Nordea will move its headquarters from Sweden to Finland to enable the Nordic region’s biggest bank to base itself inside the eurozone’s banking union.
The lender has been in conflict with the Swedish centre-left government over proposed tax increases and extra regulation, and has debated for the past six months whether to move its headquarters to either Helsinki or Copenhagen.
Helsinki won out because Finland is already part of the banking union, meaning its biggest banks are directly supervised by the European Central Bank rather than national regulators. Denmark and Sweden have only said they would consider joining the arrangement at some point.
“We see the move as an important strategic step in positioning Nordea on a par with its European peers. The level playing field and predictable regulatory environment offered by the banking union are, we believe, in the best interest of Nordea’s customers, shareholders and employees,” said Björn Wahlroos, Nordea’s chairman.
Nordea said the move — which is likely to take place in the second half of next year — would save it about €1bn in resolution fees and deposit guarantees that it would no longer have to pay. It estimated that had it stayed in Sweden, the resolution fees next year would be up to €200m higher than this year while those in 2019 would be up to €150m more.
The bank, which is in the top 10 largest lenders in Europe by market capitalisation, played down the impact on customers of the move, which would only involve shifting a limited number of headquarters staff.
Casper von Koskull, Nordea’s chief executive, said: “We will continue to deliver value for all customers, as we will keep on working with the Nordic operating model in the same way as we do today.”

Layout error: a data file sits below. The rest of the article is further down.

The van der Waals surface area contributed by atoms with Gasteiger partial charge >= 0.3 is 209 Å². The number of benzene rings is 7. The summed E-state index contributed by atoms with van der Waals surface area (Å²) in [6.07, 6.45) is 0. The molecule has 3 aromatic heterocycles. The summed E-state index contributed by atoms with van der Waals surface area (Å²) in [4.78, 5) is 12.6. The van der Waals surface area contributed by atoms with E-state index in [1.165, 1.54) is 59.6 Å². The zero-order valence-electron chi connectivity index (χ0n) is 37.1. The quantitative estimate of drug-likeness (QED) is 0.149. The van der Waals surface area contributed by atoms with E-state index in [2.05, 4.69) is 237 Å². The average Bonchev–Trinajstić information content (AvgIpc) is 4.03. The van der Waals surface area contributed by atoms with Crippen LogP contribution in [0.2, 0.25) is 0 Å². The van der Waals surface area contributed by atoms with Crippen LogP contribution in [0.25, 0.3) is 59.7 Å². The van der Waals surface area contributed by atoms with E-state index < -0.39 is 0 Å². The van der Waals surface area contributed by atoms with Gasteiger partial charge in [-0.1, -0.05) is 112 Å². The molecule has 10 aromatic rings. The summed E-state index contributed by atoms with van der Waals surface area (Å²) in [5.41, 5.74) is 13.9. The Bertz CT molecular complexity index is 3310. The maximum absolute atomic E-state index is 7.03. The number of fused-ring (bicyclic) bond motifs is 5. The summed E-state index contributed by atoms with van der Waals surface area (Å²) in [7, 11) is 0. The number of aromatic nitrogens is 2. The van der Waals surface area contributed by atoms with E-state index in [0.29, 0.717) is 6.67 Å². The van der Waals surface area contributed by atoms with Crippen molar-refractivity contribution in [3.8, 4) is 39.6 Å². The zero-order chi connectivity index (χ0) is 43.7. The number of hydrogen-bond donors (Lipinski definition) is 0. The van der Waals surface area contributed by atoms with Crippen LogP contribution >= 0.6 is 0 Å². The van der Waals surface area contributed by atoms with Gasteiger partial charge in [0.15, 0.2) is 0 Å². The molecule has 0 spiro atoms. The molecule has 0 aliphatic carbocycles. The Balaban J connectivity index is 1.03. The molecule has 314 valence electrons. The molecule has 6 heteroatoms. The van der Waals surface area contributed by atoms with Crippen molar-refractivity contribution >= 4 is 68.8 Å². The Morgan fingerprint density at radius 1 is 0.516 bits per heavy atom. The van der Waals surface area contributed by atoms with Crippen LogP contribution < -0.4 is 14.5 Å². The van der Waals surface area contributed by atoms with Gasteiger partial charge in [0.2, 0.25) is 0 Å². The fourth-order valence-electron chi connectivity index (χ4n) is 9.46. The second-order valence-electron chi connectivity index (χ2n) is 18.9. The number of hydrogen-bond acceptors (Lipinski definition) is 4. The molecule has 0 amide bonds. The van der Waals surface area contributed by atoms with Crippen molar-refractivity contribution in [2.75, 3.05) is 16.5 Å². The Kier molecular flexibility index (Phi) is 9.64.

In the internal debate over the move, officials had balanced Helsinki’s advantage of being in the banking union with what they saw as Copenhagen’s better living standards and higher international profile. Some senior Nordea directors had pinned their hopes on Denmark joining the banking union.
Ministers in Copenhagen have said they would look at joining banking union in late 2019. But some officials had been pushing to sign up earlier as a sign of commitment to the EU.
“Welcome to Finland . . . Finland's membership in the banking union provides a stable business environment,” Petteri Orpo, the Finnish finance minister, wrote on Twitter.
Analysts at Berenberg have estimated that moving Nordea’s headquarters could boost its profits by up to €330m and free up as much as €6bn of capital.
Nordea said on Wednesday that it was too early to judge what the affect of moving would have on its capital requirements. Sweden’s regulators have the reputation of being among the toughest in Europe but other countries have raised questions about whether the way its banks calculate the riskiness of their loans helps cut their capital needs.
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